One of the features that made Palm’s recently launched Palm Pre smartphone stand out in an increasingly crowded market was the ability to sync non-copy protected songs with Apple’s iTunes software.
Much to the chagrin of Apple, Palm’s engineers had figured out a way to build iTunes synchronisation into the Pre – something no other smartphone maker (other than Apple) had managed to do. This achievement was perhaps not so surprising since many had been recruited by Jon Rubinstein, who helped develop the iPod at Apple before joining Palm in 2007.
The FT’s John Gapper says the most influential piece of personal technology to emerge in recent years did not come from Apple, Amazon or Research in Motion. Instead, he points to the Asustek’s Asus Eee PC, which created the category now known as “netbooks”.
Few analysts grasped the significance of the Eee because they did not think that people in the developed world would buy a not-very-powerful device with a tiny screen and a small keyboard. Meanwhile, US companies from Dell to Microsoft and Apple gazed studiously elsewhere.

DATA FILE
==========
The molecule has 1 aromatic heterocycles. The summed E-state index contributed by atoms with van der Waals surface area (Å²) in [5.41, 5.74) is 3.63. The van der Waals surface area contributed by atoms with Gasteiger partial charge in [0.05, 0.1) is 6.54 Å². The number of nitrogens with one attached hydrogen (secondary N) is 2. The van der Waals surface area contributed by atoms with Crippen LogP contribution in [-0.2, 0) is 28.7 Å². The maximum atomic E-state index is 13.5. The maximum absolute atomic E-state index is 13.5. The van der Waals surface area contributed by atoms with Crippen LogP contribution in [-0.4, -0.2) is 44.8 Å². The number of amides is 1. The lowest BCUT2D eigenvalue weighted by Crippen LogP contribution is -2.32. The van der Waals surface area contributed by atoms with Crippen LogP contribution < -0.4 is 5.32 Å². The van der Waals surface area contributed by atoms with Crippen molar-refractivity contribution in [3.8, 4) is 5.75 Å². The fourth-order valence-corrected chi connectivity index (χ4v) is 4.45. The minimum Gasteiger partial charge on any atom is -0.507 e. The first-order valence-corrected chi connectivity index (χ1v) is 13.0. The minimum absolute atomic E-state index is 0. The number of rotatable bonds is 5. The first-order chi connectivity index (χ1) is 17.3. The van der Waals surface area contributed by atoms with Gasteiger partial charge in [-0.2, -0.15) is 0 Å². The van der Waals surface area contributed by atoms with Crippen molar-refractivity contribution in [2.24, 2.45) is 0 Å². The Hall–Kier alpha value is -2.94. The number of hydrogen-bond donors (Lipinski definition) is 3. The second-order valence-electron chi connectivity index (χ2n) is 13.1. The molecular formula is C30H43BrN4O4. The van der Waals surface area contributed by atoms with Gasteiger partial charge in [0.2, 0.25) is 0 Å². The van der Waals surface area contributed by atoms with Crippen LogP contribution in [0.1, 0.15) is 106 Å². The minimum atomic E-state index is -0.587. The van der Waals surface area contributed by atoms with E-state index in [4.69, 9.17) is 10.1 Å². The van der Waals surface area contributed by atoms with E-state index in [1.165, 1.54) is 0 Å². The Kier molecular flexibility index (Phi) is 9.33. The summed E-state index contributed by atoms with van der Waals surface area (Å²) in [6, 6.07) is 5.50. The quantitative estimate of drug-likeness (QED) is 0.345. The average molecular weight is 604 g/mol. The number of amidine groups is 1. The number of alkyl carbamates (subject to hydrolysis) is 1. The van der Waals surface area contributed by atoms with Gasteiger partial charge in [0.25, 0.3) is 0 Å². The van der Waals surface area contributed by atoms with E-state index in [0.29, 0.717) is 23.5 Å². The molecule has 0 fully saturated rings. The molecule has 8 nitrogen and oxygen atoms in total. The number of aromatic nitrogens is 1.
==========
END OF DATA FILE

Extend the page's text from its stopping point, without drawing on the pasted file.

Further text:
Maija Palmer and Richard Waters report on plans to expand dramatically the number of top-level web domains:
“A representative of the Pope has written to Icann with concerns over how it would ensure that sensitive religious domains – “.catholic”, “.muslim” or even “.god” – would not fall into the wrong hands. Public interest groups, meanwhile, fear that the changes mark part of a more general rewriting of the rules of the internet that could see free speech lose out to commercial interests.”
The probe of the cyber-attacks on US and South Korean websites last week has turned up a number of suspected command computers, including a possible “master” server in the UK.
But researchers assisting the US government in the unusually intense inquiry still put the odds of an arrest at well under 20 per cent.